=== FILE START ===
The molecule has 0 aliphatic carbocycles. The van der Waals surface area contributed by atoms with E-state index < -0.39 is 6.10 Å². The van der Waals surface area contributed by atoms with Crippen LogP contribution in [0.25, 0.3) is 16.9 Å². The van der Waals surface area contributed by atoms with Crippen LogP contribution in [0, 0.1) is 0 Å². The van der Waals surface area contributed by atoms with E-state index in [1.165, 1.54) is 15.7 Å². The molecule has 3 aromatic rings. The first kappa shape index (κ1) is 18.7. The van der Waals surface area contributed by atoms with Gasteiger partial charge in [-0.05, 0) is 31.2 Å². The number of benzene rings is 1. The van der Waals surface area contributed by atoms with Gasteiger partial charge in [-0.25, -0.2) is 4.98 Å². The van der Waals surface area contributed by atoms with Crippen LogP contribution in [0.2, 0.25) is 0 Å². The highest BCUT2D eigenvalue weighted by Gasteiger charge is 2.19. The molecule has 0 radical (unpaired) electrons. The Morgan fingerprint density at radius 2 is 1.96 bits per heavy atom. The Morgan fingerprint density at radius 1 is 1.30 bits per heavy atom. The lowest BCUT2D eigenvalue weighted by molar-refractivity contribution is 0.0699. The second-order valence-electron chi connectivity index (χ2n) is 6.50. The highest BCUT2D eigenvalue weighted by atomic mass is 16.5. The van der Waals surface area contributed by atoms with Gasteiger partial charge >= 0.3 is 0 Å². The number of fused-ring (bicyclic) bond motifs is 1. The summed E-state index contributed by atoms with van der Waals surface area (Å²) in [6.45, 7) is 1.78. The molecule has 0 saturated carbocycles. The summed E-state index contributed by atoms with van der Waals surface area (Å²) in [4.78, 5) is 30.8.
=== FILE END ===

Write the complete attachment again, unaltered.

The molecule has 0 aliphatic carbocycles. The van der Waals surface area contributed by atoms with E-state index < -0.39 is 6.10 Å². The van der Waals surface area contributed by atoms with Crippen LogP contribution in [0.25, 0.3) is 16.9 Å². The van der Waals surface area contributed by atoms with Crippen LogP contribution in [0, 0.1) is 0 Å². The van der Waals surface area contributed by atoms with E-state index in [1.165, 1.54) is 15.7 Å². The molecule has 3 aromatic rings. The first kappa shape index (κ1) is 18.7. The van der Waals surface area contributed by atoms with Gasteiger partial charge in [-0.05, 0) is 31.2 Å². The number of benzene rings is 1. The van der Waals surface area contributed by atoms with Gasteiger partial charge in [-0.25, -0.2) is 4.98 Å². The van der Waals surface area contributed by atoms with Crippen LogP contribution in [0.2, 0.25) is 0 Å². The highest BCUT2D eigenvalue weighted by Gasteiger charge is 2.19. The molecule has 0 radical (unpaired) electrons. The Morgan fingerprint density at radius 2 is 1.96 bits per heavy atom. The Morgan fingerprint density at radius 1 is 1.30 bits per heavy atom. The lowest BCUT2D eigenvalue weighted by molar-refractivity contribution is 0.0699. The second-order valence-electron chi connectivity index (χ2n) is 6.50. The highest BCUT2D eigenvalue weighted by atomic mass is 16.5. The van der Waals surface area contributed by atoms with Gasteiger partial charge >= 0.3 is 0 Å². The number of fused-ring (bicyclic) bond motifs is 1. The summed E-state index contributed by atoms with van der Waals surface area (Å²) in [6.45, 7) is 1.78. The molecule has 0 saturated carbocycles. The summed E-state index contributed by atoms with van der Waals surface area (Å²) in [4.78, 5) is 30.8.